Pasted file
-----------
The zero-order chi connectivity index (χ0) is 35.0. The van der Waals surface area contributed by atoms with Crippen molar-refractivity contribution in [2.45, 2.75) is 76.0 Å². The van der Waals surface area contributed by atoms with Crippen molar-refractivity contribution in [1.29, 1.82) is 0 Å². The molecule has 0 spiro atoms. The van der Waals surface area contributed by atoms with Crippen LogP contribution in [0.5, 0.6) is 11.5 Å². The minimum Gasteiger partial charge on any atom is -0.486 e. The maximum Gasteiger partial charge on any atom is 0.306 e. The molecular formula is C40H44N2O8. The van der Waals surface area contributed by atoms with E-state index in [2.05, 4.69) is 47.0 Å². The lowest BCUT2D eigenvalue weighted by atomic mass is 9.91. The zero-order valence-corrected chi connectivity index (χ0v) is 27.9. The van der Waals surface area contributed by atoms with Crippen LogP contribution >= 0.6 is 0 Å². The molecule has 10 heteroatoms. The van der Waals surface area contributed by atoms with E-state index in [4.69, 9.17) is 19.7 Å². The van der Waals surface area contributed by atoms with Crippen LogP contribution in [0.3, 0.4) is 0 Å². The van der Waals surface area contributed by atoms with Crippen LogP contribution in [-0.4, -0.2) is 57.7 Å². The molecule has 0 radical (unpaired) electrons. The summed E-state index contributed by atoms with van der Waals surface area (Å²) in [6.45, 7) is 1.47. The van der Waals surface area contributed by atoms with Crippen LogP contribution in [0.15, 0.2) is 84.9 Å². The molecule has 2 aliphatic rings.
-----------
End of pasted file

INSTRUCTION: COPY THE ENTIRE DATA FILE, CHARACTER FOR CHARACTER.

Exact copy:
The zero-order chi connectivity index (χ0) is 35.0. The van der Waals surface area contributed by atoms with Crippen molar-refractivity contribution in [2.45, 2.75) is 76.0 Å². The van der Waals surface area contributed by atoms with Crippen molar-refractivity contribution in [1.29, 1.82) is 0 Å². The molecule has 0 spiro atoms. The van der Waals surface area contributed by atoms with Crippen LogP contribution in [0.5, 0.6) is 11.5 Å². The minimum Gasteiger partial charge on any atom is -0.486 e. The maximum Gasteiger partial charge on any atom is 0.306 e. The molecular formula is C40H44N2O8. The van der Waals surface area contributed by atoms with E-state index in [2.05, 4.69) is 47.0 Å². The lowest BCUT2D eigenvalue weighted by atomic mass is 9.91. The zero-order valence-corrected chi connectivity index (χ0v) is 27.9. The van der Waals surface area contributed by atoms with Crippen LogP contribution >= 0.6 is 0 Å². The molecule has 10 heteroatoms. The van der Waals surface area contributed by atoms with E-state index in [4.69, 9.17) is 19.7 Å². The van der Waals surface area contributed by atoms with Crippen LogP contribution in [0.3, 0.4) is 0 Å². The van der Waals surface area contributed by atoms with Crippen LogP contribution in [-0.4, -0.2) is 57.7 Å². The molecule has 0 radical (unpaired) electrons. The summed E-state index contributed by atoms with van der Waals surface area (Å²) in [6.45, 7) is 1.47. The van der Waals surface area contributed by atoms with Crippen LogP contribution in [0.15, 0.2) is 84.9 Å². The molecule has 2 aliphatic rings.